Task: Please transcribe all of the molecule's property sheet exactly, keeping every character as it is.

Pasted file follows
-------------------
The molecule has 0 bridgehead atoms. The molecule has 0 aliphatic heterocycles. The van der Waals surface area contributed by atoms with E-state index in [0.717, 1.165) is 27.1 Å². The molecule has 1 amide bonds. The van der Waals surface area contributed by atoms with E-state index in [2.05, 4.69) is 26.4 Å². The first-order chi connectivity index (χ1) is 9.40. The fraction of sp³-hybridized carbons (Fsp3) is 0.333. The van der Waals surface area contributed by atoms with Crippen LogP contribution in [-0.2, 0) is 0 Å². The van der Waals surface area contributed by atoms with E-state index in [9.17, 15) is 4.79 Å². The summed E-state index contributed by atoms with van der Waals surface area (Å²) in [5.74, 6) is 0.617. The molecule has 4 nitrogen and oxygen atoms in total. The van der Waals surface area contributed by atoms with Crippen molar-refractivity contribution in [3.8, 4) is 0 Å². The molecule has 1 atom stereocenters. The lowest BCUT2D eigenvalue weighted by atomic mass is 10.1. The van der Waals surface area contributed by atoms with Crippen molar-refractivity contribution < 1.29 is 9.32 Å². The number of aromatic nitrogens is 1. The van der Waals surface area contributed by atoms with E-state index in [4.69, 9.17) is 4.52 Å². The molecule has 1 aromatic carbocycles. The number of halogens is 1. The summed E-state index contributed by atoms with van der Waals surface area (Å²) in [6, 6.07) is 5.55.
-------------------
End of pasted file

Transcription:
The molecule has 0 bridgehead atoms. The molecule has 0 aliphatic heterocycles. The van der Waals surface area contributed by atoms with E-state index in [0.717, 1.165) is 27.1 Å². The molecule has 1 amide bonds. The van der Waals surface area contributed by atoms with E-state index in [2.05, 4.69) is 26.4 Å². The first-order chi connectivity index (χ1) is 9.40. The fraction of sp³-hybridized carbons (Fsp3) is 0.333. The van der Waals surface area contributed by atoms with Crippen LogP contribution in [-0.2, 0) is 0 Å². The van der Waals surface area contributed by atoms with E-state index in [9.17, 15) is 4.79 Å². The summed E-state index contributed by atoms with van der Waals surface area (Å²) in [5.74, 6) is 0.617. The molecule has 4 nitrogen and oxygen atoms in total. The van der Waals surface area contributed by atoms with Crippen molar-refractivity contribution in [3.8, 4) is 0 Å². The molecule has 1 atom stereocenters. The lowest BCUT2D eigenvalue weighted by atomic mass is 10.1. The van der Waals surface area contributed by atoms with Crippen molar-refractivity contribution < 1.29 is 9.32 Å². The number of aromatic nitrogens is 1. The van der Waals surface area contributed by atoms with E-state index in [4.69, 9.17) is 4.52 Å². The molecule has 1 aromatic carbocycles. The number of halogens is 1. The summed E-state index contributed by atoms with van der Waals surface area (Å²) in [6, 6.07) is 5.55.